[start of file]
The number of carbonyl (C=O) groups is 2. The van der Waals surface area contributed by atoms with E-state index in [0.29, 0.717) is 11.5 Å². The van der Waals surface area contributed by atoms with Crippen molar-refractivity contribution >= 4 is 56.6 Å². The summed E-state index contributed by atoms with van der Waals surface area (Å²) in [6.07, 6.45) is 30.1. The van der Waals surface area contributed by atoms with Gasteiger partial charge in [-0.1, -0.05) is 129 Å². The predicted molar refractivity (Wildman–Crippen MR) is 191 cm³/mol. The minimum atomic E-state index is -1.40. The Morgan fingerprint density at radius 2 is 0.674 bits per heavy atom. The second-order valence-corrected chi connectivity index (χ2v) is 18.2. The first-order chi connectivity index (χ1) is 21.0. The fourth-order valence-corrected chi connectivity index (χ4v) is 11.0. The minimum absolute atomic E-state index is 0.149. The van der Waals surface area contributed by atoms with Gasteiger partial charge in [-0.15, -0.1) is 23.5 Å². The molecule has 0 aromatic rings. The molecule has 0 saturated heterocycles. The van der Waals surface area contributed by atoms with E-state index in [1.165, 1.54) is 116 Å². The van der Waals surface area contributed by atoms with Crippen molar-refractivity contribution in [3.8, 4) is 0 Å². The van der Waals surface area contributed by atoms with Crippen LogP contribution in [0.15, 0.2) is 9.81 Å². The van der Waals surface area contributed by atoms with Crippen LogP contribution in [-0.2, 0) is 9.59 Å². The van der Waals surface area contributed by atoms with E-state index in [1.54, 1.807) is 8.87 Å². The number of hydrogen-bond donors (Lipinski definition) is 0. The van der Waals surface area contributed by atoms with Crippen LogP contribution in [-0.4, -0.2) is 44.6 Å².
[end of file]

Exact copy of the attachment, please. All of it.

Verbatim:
The number of carbonyl (C=O) groups is 2. The van der Waals surface area contributed by atoms with E-state index in [0.29, 0.717) is 11.5 Å². The van der Waals surface area contributed by atoms with Crippen molar-refractivity contribution >= 4 is 56.6 Å². The summed E-state index contributed by atoms with van der Waals surface area (Å²) in [6.07, 6.45) is 30.1. The van der Waals surface area contributed by atoms with Gasteiger partial charge in [-0.1, -0.05) is 129 Å². The predicted molar refractivity (Wildman–Crippen MR) is 191 cm³/mol. The minimum atomic E-state index is -1.40. The Morgan fingerprint density at radius 2 is 0.674 bits per heavy atom. The second-order valence-corrected chi connectivity index (χ2v) is 18.2. The first-order chi connectivity index (χ1) is 21.0. The fourth-order valence-corrected chi connectivity index (χ4v) is 11.0. The minimum absolute atomic E-state index is 0.149. The van der Waals surface area contributed by atoms with Gasteiger partial charge in [-0.15, -0.1) is 23.5 Å². The molecule has 0 aromatic rings. The molecule has 0 saturated heterocycles. The van der Waals surface area contributed by atoms with E-state index in [1.165, 1.54) is 116 Å². The van der Waals surface area contributed by atoms with Crippen molar-refractivity contribution in [3.8, 4) is 0 Å². The van der Waals surface area contributed by atoms with Crippen LogP contribution in [0.15, 0.2) is 9.81 Å². The van der Waals surface area contributed by atoms with Crippen LogP contribution in [-0.2, 0) is 9.59 Å². The van der Waals surface area contributed by atoms with E-state index in [1.54, 1.807) is 8.87 Å². The number of hydrogen-bond donors (Lipinski definition) is 0. The van der Waals surface area contributed by atoms with Crippen LogP contribution in [-0.4, -0.2) is 44.6 Å².